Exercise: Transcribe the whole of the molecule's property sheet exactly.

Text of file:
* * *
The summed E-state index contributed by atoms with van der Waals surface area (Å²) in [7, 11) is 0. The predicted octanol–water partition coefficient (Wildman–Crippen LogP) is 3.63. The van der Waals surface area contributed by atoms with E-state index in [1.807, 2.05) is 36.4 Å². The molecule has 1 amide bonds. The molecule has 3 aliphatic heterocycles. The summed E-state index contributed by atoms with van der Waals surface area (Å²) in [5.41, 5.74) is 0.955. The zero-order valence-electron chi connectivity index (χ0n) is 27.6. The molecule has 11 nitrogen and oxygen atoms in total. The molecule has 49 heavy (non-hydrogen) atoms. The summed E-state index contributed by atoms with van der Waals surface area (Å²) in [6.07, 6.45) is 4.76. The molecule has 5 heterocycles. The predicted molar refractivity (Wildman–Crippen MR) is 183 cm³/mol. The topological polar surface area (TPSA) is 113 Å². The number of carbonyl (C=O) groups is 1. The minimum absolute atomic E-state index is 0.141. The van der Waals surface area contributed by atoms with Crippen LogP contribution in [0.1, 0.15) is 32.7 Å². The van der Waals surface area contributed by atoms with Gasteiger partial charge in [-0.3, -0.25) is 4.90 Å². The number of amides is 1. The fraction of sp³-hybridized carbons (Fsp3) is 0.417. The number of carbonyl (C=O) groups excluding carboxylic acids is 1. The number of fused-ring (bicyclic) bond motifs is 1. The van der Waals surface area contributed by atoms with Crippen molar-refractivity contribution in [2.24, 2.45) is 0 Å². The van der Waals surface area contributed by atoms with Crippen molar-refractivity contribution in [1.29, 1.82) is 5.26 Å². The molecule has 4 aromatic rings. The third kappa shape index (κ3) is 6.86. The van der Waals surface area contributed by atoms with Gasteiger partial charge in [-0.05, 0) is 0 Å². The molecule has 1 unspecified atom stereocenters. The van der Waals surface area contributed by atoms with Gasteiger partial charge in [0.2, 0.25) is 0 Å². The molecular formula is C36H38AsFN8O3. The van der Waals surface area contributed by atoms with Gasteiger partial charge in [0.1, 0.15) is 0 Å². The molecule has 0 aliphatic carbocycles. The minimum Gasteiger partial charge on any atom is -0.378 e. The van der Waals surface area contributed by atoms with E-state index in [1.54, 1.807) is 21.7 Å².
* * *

The summed E-state index contributed by atoms with van der Waals surface area (Å²) in [7, 11) is 0. The predicted octanol–water partition coefficient (Wildman–Crippen LogP) is 3.63. The van der Waals surface area contributed by atoms with E-state index in [1.807, 2.05) is 36.4 Å². The molecule has 1 amide bonds. The molecule has 3 aliphatic heterocycles. The summed E-state index contributed by atoms with van der Waals surface area (Å²) in [5.41, 5.74) is 0.955. The zero-order valence-electron chi connectivity index (χ0n) is 27.6. The molecule has 11 nitrogen and oxygen atoms in total. The molecule has 49 heavy (non-hydrogen) atoms. The summed E-state index contributed by atoms with van der Waals surface area (Å²) in [6.07, 6.45) is 4.76. The molecule has 5 heterocycles. The predicted molar refractivity (Wildman–Crippen MR) is 183 cm³/mol. The topological polar surface area (TPSA) is 113 Å². The number of carbonyl (C=O) groups is 1. The minimum absolute atomic E-state index is 0.141. The van der Waals surface area contributed by atoms with Crippen LogP contribution in [0.1, 0.15) is 32.7 Å². The van der Waals surface area contributed by atoms with Gasteiger partial charge in [-0.3, -0.25) is 4.90 Å². The number of amides is 1. The fraction of sp³-hybridized carbons (Fsp3) is 0.417. The number of carbonyl (C=O) groups excluding carboxylic acids is 1. The number of fused-ring (bicyclic) bond motifs is 1. The van der Waals surface area contributed by atoms with Crippen molar-refractivity contribution in [2.24, 2.45) is 0 Å². The van der Waals surface area contributed by atoms with Crippen molar-refractivity contribution in [1.29, 1.82) is 5.26 Å². The molecule has 4 aromatic rings. The third kappa shape index (κ3) is 6.86. The van der Waals surface area contributed by atoms with Gasteiger partial charge in [-0.05, 0) is 0 Å². The molecule has 1 unspecified atom stereocenters. The van der Waals surface area contributed by atoms with Gasteiger partial charge in [0.2, 0.25) is 0 Å². The molecular formula is C36H38AsFN8O3. The van der Waals surface area contributed by atoms with Gasteiger partial charge in [0.1, 0.15) is 0 Å². The molecule has 0 aliphatic carbocycles. The minimum Gasteiger partial charge on any atom is -0.378 e. The van der Waals surface area contributed by atoms with E-state index in [1.54, 1.807) is 21.7 Å².